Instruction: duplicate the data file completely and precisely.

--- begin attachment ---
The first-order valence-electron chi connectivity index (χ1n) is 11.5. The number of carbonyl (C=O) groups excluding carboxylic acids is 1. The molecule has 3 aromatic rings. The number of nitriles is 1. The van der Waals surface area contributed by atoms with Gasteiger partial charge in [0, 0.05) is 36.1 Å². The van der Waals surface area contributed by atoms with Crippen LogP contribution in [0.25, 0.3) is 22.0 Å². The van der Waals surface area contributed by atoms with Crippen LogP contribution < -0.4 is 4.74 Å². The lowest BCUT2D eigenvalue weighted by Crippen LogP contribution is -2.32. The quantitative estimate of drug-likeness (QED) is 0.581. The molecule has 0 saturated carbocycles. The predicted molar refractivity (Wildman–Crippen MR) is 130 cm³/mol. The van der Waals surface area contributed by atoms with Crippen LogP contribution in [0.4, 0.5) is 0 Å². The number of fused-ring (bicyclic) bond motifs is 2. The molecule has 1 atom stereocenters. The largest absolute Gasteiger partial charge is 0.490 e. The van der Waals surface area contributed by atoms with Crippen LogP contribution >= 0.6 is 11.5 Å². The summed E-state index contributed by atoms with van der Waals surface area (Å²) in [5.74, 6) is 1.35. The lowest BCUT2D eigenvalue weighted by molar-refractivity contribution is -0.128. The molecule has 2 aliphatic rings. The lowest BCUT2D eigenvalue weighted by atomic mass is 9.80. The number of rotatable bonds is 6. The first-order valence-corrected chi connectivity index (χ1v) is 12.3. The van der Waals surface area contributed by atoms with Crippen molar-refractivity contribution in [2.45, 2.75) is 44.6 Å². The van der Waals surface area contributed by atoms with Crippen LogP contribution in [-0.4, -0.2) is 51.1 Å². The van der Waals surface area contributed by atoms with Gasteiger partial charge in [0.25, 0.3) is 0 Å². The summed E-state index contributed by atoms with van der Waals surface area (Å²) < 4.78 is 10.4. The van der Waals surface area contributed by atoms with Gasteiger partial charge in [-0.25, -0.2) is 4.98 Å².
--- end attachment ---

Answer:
The first-order valence-electron chi connectivity index (χ1n) is 11.5. The number of carbonyl (C=O) groups excluding carboxylic acids is 1. The molecule has 3 aromatic rings. The number of nitriles is 1. The van der Waals surface area contributed by atoms with Gasteiger partial charge in [0, 0.05) is 36.1 Å². The van der Waals surface area contributed by atoms with Crippen LogP contribution in [0.25, 0.3) is 22.0 Å². The van der Waals surface area contributed by atoms with Crippen LogP contribution < -0.4 is 4.74 Å². The lowest BCUT2D eigenvalue weighted by Crippen LogP contribution is -2.32. The quantitative estimate of drug-likeness (QED) is 0.581. The molecule has 0 saturated carbocycles. The predicted molar refractivity (Wildman–Crippen MR) is 130 cm³/mol. The van der Waals surface area contributed by atoms with Crippen LogP contribution in [0.4, 0.5) is 0 Å². The number of fused-ring (bicyclic) bond motifs is 2. The molecule has 1 atom stereocenters. The largest absolute Gasteiger partial charge is 0.490 e. The van der Waals surface area contributed by atoms with Crippen LogP contribution >= 0.6 is 11.5 Å². The summed E-state index contributed by atoms with van der Waals surface area (Å²) in [5.74, 6) is 1.35. The lowest BCUT2D eigenvalue weighted by molar-refractivity contribution is -0.128. The molecule has 2 aliphatic rings. The lowest BCUT2D eigenvalue weighted by atomic mass is 9.80. The number of rotatable bonds is 6. The first-order valence-corrected chi connectivity index (χ1v) is 12.3. The van der Waals surface area contributed by atoms with Crippen molar-refractivity contribution in [2.45, 2.75) is 44.6 Å². The van der Waals surface area contributed by atoms with Crippen LogP contribution in [-0.4, -0.2) is 51.1 Å². The van der Waals surface area contributed by atoms with Gasteiger partial charge in [0.25, 0.3) is 0 Å². The summed E-state index contributed by atoms with van der Waals surface area (Å²) < 4.78 is 10.4. The van der Waals surface area contributed by atoms with Gasteiger partial charge in [-0.25, -0.2) is 4.98 Å².